Attorney's Fees and Costs
Question: Do I have to pay for my wife's attorney or can the court appoint her a free one?
Question Detail: I served my wife with divorce papers and asked her to
meet up with my lawyer so she can straighten everything out for us. She
refuses and said that I have to get and pay for her lawyer. She only works
part time but and I don't have the money either. I pay all the bills
and have two kids. Can't she get a lawyer from the court?
The court in family law cannot appoint an attorney. You are only entitled to have an attorney in a criminal proceeding. There is no family law equivalent to a public defender. However, each party is entitled to have an attorney if they want and can afford one. There are several statutes that allow the court to order one side to pay for an attorney for the other side, but the most relevant one to you will be Family Code Section 2030, which states:
" (a) (1) In a proceeding for dissolution of marriage, nullity of marriage, or legal separation of the parties, and in any proceeding subsequent to entry of a related judgment, the court shall ensure that each party has access to legal representation, including access early in the proceedings, to preserve each party's rights by ordering, if necessary based on the income and needs assessments, one party, except a governmental entity, to pay to the other party, or to the other party's attorney, whatever amount is reasonably necessary for attorney's fees and for the cost of maintaining or defending the proceeding during the pendency of the proceeding. (2) When a request for attorney's fees and costs is made, the court shall make findings on whether an award of attorney's fees and costs under this section is appropriate, whether there is a disparity in access to funds to retain counsel, and whether one party is able to pay for legal representation of both parties. If the findings demonstrate disparity in access and ability to pay, the court shall make an order awarding attorney's fees and costs. A party who lacks the financial ability to hire an attorney may request, as an in pro per litigant, that the court order the other party, if that other party has the financial ability, to pay a reasonable amount to allow the unrepresented party to retain an attorney in a timely manner before proceedings in the matter go forward. (b) Attorney's fees and costs within this section may be awarded for legal services rendered or costs incurred before or after the commencement of the proceeding"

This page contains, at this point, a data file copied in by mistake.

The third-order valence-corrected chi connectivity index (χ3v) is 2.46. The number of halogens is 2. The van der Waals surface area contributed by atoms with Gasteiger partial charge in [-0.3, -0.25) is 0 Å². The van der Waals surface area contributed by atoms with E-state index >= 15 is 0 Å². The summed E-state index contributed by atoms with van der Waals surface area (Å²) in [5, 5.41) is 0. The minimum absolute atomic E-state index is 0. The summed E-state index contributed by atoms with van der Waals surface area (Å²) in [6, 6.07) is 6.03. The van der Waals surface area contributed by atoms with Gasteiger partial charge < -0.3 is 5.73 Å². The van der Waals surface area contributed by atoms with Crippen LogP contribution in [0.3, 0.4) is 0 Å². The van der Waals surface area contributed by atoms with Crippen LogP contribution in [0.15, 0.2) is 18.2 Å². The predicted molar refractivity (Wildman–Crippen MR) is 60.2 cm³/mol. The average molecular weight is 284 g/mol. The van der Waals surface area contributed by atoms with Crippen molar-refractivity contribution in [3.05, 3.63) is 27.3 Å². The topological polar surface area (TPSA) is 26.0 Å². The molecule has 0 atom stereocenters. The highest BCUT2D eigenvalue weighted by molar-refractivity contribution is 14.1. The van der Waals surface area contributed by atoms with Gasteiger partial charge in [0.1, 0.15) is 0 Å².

While there are other statutes that allow for the transfer of funds to pay attorney's fees, this is the most common section used. Note that you can get an award of fees before you have actually hired an attorney, so use of this section can get you the retainer you need to hire a quality attorney.